Un­der Myeni, SAA is in dan­ger of turn­ing into a fly­ing cir­cus


Weekend Argus (Saturday Edition) - - ISSUES - WIL­LIAM SAUNDERSON–MEYER Jaun­diced

ONE DOESN’T have to be a rocket sci­en­tist to fig­ure out that South African Air­ways is in a fi­nan­cial death spi­ral and un­less the heavy hand of board chair­woman Dudu Myeni – is re­moved from the joy­stick, it may crash and burn.

There’s a clue in that SAA has had seven chief ex­ec­u­tives in three years. A couple were sus­pended amid al­le­ga­tions of fi­nan­cial im­pro­pri­ety. A couple re­signed and a few oth­ers were nudged out.

There’s an­other clue in the fact that its chief fi­nan­cial of­fi­cer, Wolf Meyer, re­signed last week. He had been crit­i­cal of Myeni’s in­ter­fer­ence in rene­go­ti­at­ing a deal with Air­bus.

This deal had al­ready been rene­go­ti­ated in March, se­cur­ing sav­ings of R1.5 bil­lion.

The sub­se­quent in­sis­tence of Myeni on yet an­other rene­go­ti­a­tion, the Trea­sury has warned, is likely to have se­ri­ously neg­a­tive fi­nan­cial con­se­quences for the air­line, which is kept fly­ing only through high­oc­tane gov­ern­ment guar­an­tees that now to­tal R14.5bn.

There’s an­other clue in that, al­though SAA is os­ten­si­bly un­der the over­sight of the Trea­sury, Fi­nance Min­is­ter Nhlanhla Nene has at times not been kept briefed by the SAA board.

And be­fore SAA was moved to the Trea­sury, while un­der the con­trol of the Depart­ment of Pub­lic En­ter­prises, Myeni was openly de­fi­ant of min­is­te­rial in­struc­tions.

There’s also a clue in the dis­af­fec- tion of its pro­fes­sional staff. Last week the SAA Pi­lots’ As­so­ci­a­tion took the un­prece­dented step of pass­ing a vote of no con­fi­dence – by 457 votes against two, with 11 ab­sten­tions – in Myeni and the board, de­mand­ing the board re­sign with im­me­di­ate ef­fect for flout­ing their fidu­ciary re­spon­si­bil­i­ties.

That they did so is not ev­i­dence of white re­sis­tance to the board’s trans­for­ma­tion agenda, as it is be­ing por­trayed. It is ev­i­dence, given they knew full well the board would take dis­ci­plinary ac­tion against them, of grave dis­quiet at an im­pend­ing dis­as­ter the gov­ern­ment is do­ing lit­tle to avoid.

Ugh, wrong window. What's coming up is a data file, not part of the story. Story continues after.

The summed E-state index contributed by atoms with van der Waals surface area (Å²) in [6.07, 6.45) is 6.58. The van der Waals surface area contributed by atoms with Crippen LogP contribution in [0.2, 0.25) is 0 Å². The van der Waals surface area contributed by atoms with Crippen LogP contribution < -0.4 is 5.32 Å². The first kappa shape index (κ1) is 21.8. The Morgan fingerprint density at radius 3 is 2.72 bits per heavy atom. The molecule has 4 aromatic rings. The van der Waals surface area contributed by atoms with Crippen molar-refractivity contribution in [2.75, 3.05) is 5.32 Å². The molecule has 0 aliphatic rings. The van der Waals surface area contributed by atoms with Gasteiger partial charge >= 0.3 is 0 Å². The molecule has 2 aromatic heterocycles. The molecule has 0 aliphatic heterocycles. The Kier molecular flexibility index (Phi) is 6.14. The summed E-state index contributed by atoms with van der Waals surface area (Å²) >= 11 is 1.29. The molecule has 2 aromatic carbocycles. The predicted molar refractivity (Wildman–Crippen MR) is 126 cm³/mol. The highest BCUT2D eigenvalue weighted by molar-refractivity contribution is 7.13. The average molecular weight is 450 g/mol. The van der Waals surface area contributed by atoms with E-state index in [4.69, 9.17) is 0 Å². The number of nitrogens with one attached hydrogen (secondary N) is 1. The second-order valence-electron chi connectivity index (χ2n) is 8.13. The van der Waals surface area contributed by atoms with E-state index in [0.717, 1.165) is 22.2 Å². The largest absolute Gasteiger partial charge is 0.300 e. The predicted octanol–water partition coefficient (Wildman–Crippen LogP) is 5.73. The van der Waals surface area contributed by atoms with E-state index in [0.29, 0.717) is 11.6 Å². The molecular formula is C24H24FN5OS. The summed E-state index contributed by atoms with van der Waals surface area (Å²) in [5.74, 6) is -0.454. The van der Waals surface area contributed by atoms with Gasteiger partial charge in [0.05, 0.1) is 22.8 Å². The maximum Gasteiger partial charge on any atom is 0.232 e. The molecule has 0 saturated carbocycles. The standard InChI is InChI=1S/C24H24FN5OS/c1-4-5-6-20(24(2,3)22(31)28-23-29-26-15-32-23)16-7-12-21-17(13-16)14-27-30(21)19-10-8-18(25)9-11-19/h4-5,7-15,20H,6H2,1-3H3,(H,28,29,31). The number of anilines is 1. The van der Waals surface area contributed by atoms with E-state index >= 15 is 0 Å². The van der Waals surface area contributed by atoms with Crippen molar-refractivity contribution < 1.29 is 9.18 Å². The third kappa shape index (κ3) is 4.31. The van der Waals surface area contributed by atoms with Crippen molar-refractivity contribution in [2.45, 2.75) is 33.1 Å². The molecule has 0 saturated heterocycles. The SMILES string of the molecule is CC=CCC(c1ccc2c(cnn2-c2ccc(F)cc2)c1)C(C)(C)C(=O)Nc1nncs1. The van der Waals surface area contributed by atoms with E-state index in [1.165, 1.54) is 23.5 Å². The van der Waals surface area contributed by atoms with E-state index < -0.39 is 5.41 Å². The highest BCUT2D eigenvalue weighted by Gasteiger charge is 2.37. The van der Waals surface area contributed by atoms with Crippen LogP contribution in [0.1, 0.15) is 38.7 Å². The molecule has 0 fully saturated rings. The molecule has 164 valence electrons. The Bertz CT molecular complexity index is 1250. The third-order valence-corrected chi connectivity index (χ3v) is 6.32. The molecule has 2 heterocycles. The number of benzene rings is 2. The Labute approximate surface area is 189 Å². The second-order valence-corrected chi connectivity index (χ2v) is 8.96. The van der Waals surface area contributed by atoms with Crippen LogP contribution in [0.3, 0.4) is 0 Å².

So there’s a whole cookie trail of clues point­ing to po­ten­tially ter­mi­nal fi­nan­cial dis­tress, in­clud­ing that in Jan­uary SAA’s au­di­tors ini­tially wouldn’t sign off on last year’s an­nual ac­counts be­cause they had doubts whether SAA was still a go­ing con­cern.

It was only af­ter SAA whee­dled yet an­other fi­nan­cial guar­an­tee out the Trea­sury, to the tune of R6.5bn, that it was able to ta­ble its fi­nan­cial state­ments.

All of which makes SAA’s ur­gent High Court ac­tion against var­i­ous me­dia houses this week a fu­tile cha­rade.

In the early hours of Tues­day morn­ing, the car­rier got a gag­ging or­der pro­hibit­ing the pub­li­ca­tion of a leaked memo pre­pared by Ur­sula Fik­ilepe, SAA’s head of le­gal, risk and com­pli­ance.

The me­dia af­fected – Busi­ness Day, Me­dia24 and Mon­ey­web – were ap­par­ently not in­formed of the ap­pli­ca­tion, so did not op­pose it. They have since in­di­cated they will ap­peal against it, but in the mean­while have with­drawn the re­ports from web­sites, al­though the rul­ing came too late to af­fect print edi­tions of Busi­ness Day.

There are two ab­sur­di­ties. The first is the facile no­tion one can cork the news ge­nie once it has been let out the bot­tle. Any­one who mat­ters, in other words the hold­ers of SAA debt and the en­tire in­ter­na­tional fi­nan­cial world, have taken cog­ni­sance of the Busi­ness Day print re­port, which had for some hours ex­isted on web­sites, and fac­tored it into their as­sess­ments of the car­rier.

Nor does the or­der pre­vent the fur­ther cir­cu­la­tion of the memo’s con­tents out­side of South Africa.

The sec­ond ab­sur­dity is that, while the rest of the world knows ex­actly what is in the memo, the tax­payer, who ul­ti­mately foots the bill for SAA, has to squint be­tween the lines to work out what is hap­pen­ing. Given the history of SAA and that court doc­u­ments are in the pub­lic do­main, this is not too chal­leng­ing a task.

SAA’s af­fi­davit gives clues aplenty. It talks of “highly confidential in­for­ma­tion of a very sen­si­tive na­ture… (which) has the po­ten­tial to cause real and se­ri­ous rep­u­ta­tional and fi­nan­cial dam­age” to SAA and the gov­ern­ment.

Join the dots, dear reader. In the mean­while, fas­ten your seat­belts and as­sume the brace po­si­tion. Fol­low WSM on Twit­ter


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